There are some limitations of our study. First, we did not perform biopsy of the liver in all patients to check inflammation and fibrosis severity. Instead, we used noninvasive indices such as the FIB-4 test, to identify patients with advanced fibrosis; this is a relatively reliable method [22]. But false positive results may exist. Therefore, other invasive method like biopsy or noninvasive method such as vibration-controlled transient liver elastography should be considered as part of fibrosis assessment in the future studies. Second, we did not perform bone marrow biopsy in this study to exclude possible indolent hematological disorders in our patients. Bone marrow biopsy is an invasive procedure, which could not be performed except with a clinically strong indication. Third, we did not check for platelet turnover. However, hypersplenism is the main contributor to platelet turnover in patients with splenomegaly [34], which were included in our study. In patients without splenomegaly, more evidence is required to clarify the association between platelet count and turnover, TPO level, and liver fibrosis severity. Fourth, other thrombopoietic cytokines such as interleukin-6, -11, and-3, were not evaluated. Their importance among these thrombocytopenic patients remains unknown. Therefore, further studies are needed. Fifth, checking the baseline TPO levels in patients with severe thrombocytopenia may have a stronger impact on clinical practice and might be more cost-effective. Hence, further study enrolling severe thrombocytopenic patients is required to confirm the role of TPO in such circumference. Sixth, the dynamic changes of TPO levels during and after DAA treatment were not investigated in this study. The correlation of BL TPO and dynamic TPO levels with long-term platelet count or long-term fibrosis status would be an interesting issue. Therefore, further study is needed to explore these associations.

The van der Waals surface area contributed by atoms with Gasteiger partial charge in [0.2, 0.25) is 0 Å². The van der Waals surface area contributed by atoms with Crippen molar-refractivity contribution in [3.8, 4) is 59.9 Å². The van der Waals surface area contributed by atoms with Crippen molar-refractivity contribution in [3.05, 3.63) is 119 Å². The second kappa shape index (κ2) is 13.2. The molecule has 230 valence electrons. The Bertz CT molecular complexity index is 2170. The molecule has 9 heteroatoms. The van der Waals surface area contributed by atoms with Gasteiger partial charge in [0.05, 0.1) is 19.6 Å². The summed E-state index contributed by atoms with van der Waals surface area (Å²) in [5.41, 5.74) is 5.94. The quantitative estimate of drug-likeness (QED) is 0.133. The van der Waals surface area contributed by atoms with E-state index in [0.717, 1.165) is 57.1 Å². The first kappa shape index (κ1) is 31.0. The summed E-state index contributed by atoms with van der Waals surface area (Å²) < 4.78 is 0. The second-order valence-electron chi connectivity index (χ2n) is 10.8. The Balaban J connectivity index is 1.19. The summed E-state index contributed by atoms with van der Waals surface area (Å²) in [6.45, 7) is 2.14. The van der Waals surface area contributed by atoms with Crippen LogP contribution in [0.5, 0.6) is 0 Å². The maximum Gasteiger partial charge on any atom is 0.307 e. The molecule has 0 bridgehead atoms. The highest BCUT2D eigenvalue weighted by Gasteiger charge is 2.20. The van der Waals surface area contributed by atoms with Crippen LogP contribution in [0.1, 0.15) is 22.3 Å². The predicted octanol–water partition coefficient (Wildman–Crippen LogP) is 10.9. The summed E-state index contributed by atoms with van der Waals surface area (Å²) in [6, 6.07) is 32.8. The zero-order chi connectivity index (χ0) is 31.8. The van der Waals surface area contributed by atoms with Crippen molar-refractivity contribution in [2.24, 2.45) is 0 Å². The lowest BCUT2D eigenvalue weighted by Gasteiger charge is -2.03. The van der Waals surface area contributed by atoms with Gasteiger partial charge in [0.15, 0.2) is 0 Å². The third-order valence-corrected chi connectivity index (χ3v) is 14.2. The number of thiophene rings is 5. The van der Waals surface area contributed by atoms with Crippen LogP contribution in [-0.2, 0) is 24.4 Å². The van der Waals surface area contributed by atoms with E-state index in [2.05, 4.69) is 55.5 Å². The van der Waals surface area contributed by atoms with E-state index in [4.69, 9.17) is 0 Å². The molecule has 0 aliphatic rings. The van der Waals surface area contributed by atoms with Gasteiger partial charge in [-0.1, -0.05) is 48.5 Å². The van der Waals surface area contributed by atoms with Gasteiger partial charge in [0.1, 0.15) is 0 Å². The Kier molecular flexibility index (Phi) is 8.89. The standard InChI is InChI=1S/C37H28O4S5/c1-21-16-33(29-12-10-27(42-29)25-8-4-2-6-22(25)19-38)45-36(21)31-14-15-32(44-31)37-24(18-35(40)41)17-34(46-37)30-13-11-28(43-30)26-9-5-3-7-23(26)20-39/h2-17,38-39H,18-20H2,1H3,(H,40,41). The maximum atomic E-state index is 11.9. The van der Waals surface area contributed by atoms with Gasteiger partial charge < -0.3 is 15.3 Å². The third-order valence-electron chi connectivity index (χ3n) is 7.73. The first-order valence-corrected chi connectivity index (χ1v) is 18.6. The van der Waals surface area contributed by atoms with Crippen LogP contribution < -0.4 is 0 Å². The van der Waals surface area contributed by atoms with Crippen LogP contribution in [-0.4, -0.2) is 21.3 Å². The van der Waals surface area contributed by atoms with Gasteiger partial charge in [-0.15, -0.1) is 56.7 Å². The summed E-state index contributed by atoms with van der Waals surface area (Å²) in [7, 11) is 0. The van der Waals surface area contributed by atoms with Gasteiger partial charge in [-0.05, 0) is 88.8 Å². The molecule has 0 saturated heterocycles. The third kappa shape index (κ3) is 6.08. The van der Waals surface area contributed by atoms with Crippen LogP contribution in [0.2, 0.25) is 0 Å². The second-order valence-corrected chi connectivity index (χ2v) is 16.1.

Conclusion

Successful DAA therapy for CHC patients results in significant platelet count improvement. BL TPO level is positively correlated with significant platelet count improvement and platelet count improvement ratio. The BL TPO cutoff value of 120 pg/ml can predict significant platelet count improvement among CHC-related thrombocytopenic patients.

Availability of data and materials

The datasets generated and analyzed during the current study are available from the corresponding author on reasonable request.

Abbreviations

CLD:

Chronic liver disease

CHC:

Chronic hepatitis C

SVR:

Sustained virologic response

DAA:

Direct-acting antiviral agent

HCV:

Hepatitis C virus

TPO:

Thrombopoietin

BL:

Baseline

P12:

12 Weeks after end of treatment

AST:

Aspartate aminotransferase

ALT:

Alanine aminotransferase

EOT:

End of treatment

FIB-4:

Fibrosis-4

HCC: